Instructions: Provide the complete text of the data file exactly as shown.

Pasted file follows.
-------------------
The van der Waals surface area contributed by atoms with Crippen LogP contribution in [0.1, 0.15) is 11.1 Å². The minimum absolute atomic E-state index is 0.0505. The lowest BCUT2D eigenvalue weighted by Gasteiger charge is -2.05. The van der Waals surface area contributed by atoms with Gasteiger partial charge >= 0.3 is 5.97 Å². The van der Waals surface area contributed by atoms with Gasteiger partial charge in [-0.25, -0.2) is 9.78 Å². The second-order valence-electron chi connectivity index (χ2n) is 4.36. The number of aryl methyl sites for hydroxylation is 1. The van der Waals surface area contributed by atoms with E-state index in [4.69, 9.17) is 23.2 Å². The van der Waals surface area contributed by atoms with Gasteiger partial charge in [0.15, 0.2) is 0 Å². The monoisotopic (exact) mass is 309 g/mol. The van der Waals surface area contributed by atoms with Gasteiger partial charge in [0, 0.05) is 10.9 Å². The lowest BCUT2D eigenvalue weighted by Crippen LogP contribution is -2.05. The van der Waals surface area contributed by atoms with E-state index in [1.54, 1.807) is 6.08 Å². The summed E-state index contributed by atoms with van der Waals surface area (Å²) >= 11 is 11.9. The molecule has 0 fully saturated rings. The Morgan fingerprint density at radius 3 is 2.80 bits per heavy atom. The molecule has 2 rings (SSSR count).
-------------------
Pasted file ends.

The van der Waals surface area contributed by atoms with Crippen LogP contribution in [0.1, 0.15) is 11.1 Å². The minimum absolute atomic E-state index is 0.0505. The lowest BCUT2D eigenvalue weighted by Gasteiger charge is -2.05. The van der Waals surface area contributed by atoms with Gasteiger partial charge >= 0.3 is 5.97 Å². The van der Waals surface area contributed by atoms with Gasteiger partial charge in [-0.25, -0.2) is 9.78 Å². The second-order valence-electron chi connectivity index (χ2n) is 4.36. The number of aryl methyl sites for hydroxylation is 1. The van der Waals surface area contributed by atoms with E-state index in [4.69, 9.17) is 23.2 Å². The van der Waals surface area contributed by atoms with Gasteiger partial charge in [0.15, 0.2) is 0 Å². The monoisotopic (exact) mass is 309 g/mol. The van der Waals surface area contributed by atoms with Gasteiger partial charge in [0, 0.05) is 10.9 Å². The lowest BCUT2D eigenvalue weighted by Crippen LogP contribution is -2.05. The van der Waals surface area contributed by atoms with E-state index in [1.54, 1.807) is 6.08 Å². The summed E-state index contributed by atoms with van der Waals surface area (Å²) >= 11 is 11.9. The molecule has 0 fully saturated rings. The Morgan fingerprint density at radius 3 is 2.80 bits per heavy atom. The molecule has 2 rings (SSSR count).